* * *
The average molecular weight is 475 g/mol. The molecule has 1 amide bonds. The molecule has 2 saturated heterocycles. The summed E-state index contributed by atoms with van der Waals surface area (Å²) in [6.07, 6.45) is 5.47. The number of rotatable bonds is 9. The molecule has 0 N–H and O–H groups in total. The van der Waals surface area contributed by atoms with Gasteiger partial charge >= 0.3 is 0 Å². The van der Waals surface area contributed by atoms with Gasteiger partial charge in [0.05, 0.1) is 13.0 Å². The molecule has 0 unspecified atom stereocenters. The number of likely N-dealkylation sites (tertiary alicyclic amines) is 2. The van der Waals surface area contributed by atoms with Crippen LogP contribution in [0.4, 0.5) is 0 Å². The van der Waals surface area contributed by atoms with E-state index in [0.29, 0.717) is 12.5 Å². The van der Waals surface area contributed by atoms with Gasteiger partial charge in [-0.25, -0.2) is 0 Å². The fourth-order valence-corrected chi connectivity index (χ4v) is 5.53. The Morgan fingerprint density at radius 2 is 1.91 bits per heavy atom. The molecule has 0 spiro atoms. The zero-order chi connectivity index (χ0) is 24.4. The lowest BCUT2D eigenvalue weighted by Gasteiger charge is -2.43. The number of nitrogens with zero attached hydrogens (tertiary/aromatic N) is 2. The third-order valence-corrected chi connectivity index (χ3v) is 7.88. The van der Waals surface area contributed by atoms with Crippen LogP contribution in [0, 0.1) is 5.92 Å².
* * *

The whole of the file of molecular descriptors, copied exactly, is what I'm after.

The average molecular weight is 475 g/mol. The molecule has 1 amide bonds. The molecule has 2 saturated heterocycles. The summed E-state index contributed by atoms with van der Waals surface area (Å²) in [6.07, 6.45) is 5.47. The number of rotatable bonds is 9. The molecule has 0 N–H and O–H groups in total. The van der Waals surface area contributed by atoms with Gasteiger partial charge >= 0.3 is 0 Å². The van der Waals surface area contributed by atoms with Gasteiger partial charge in [0.05, 0.1) is 13.0 Å². The molecule has 0 unspecified atom stereocenters. The number of likely N-dealkylation sites (tertiary alicyclic amines) is 2. The van der Waals surface area contributed by atoms with Crippen LogP contribution in [0.4, 0.5) is 0 Å². The van der Waals surface area contributed by atoms with E-state index in [0.29, 0.717) is 12.5 Å². The van der Waals surface area contributed by atoms with Gasteiger partial charge in [-0.25, -0.2) is 0 Å². The fourth-order valence-corrected chi connectivity index (χ4v) is 5.53. The Morgan fingerprint density at radius 2 is 1.91 bits per heavy atom. The molecule has 0 spiro atoms. The zero-order chi connectivity index (χ0) is 24.4. The lowest BCUT2D eigenvalue weighted by Gasteiger charge is -2.43. The number of nitrogens with zero attached hydrogens (tertiary/aromatic N) is 2. The third-order valence-corrected chi connectivity index (χ3v) is 7.88. The van der Waals surface area contributed by atoms with Crippen LogP contribution in [0, 0.1) is 5.92 Å².